Complaint was filed by a teaching assistant from another university. Now students and alumni of Ashoka have started an online drive seeking justice.
New Delhi: Ashoka University has been accused of toning down a complaint of sexual harassment against a professor to just “misconduct” in an internal inquiry.
This has led the alumni and students of the university to launch an online campaign to demand justice for the complainant, who was a teaching assistant on the campus in 2016.
She filed a complaint against professor Mitul Baruah at another Delhi-based university where she works full-time after returning there early last year. That university set up a committee to investigate the allegations and concluded that Baruah had “abused patriarchal power”.
However, that university said it didn’t have the jurisdiction to take action and passed on the complaint to the Ashoka administration.
Baruah is among those named in law student Raya Sarkar’s crowd-sourced list of ‘sexual harassers in academia’. Ashoka alumni said Baruah’s name on the list was not the result of the teaching assistant’s complaint.
ThePrint reached Baruah for comment by mail, but did not receive a response until the time of publishing. This report will be updated when he replies.
Ashoka University’s public relations director Anjoo Mohun said “the process is still ongoing”, when asked about the case.
“We are following the highest standards of processes laid down by the government and the Vishaka committee (which laid down guidelines to act against sexual harassment at the workplace). The students discuss things among themselves, we cannot comment on anything. Once the process is over the truth will come out,” she said.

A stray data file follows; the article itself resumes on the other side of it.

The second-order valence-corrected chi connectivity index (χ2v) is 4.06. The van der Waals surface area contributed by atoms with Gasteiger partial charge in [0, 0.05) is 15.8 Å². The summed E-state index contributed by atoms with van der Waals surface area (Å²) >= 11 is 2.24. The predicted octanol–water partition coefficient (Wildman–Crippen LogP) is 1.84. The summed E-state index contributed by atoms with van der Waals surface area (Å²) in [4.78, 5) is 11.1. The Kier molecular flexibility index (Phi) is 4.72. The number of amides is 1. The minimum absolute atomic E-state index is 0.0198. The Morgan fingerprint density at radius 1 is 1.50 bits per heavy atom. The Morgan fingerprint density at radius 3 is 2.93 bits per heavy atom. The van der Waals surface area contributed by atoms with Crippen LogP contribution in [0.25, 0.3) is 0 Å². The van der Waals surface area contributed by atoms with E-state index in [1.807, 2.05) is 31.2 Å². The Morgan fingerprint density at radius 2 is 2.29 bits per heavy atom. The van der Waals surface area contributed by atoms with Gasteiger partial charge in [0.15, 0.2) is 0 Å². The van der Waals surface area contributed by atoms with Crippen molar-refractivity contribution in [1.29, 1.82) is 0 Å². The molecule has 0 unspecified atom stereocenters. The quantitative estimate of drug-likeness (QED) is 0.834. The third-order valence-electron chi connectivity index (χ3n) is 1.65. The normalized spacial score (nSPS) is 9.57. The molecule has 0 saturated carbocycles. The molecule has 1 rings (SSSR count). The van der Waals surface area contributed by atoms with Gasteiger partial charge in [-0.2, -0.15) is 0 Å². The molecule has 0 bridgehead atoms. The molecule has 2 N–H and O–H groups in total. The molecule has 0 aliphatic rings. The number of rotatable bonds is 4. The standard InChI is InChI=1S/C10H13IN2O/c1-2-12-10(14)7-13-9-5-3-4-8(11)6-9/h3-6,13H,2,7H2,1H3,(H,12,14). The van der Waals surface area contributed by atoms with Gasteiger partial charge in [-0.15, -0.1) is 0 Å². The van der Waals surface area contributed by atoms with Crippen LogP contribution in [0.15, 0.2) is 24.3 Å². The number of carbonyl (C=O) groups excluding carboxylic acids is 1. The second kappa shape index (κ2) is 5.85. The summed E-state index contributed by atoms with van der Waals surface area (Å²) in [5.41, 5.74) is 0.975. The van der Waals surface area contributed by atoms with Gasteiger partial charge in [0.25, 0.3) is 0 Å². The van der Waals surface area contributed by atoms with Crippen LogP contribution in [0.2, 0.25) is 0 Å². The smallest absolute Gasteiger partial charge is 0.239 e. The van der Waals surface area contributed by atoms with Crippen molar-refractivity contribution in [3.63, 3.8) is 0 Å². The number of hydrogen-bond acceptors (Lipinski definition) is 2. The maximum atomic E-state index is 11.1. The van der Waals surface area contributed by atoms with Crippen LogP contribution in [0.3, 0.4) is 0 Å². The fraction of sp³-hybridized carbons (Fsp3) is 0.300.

Once the complaint was forwarded to Ashoka University, a disciplinary committee was formed to look into the matter. The panel concluded that the “actions of defendant would not fall under the ambit of workplace sexual harassment…”
“Dr Baruah is guilty of misconduct according to all ethical norms of professional conduct and conduct at workplace,” it added.
The committee also urged Ashoka University to seek legal advice in the matter. No action has, however, been taken so far although the report was submitted in April.
But the panel set up by the other university arrived at an entirely different conclusion.
“The relationship between complainant and her defendant had been mostly consensual but it involved manipulative consent on the part of the defendant with abuse of patriarchal power in the professional sphere centered around the workplace,” it said in its report.
“The defendant engaged in inappropriate and unprofessional behaviour, given his position in the hierarchy vis-à-vis the complainant…” it added.
These details have been cited in a website set up by Ashoka University’s alumni and current students, youtooashoka.in.
“It (the Ashoka inquiry) overlooked the fact that the report of the other university concluded that there was ‘abuse of patriarchal power in the professional sphere’, and that there was ‘manipulative consent’ involved,” said an open letter on the website.
“There is no clarity in Ashoka University’s report on why it directly contradicts the report of the other university,” the letter said.
The campaign demands action against Baruah and “full clarity on the handling of the case”.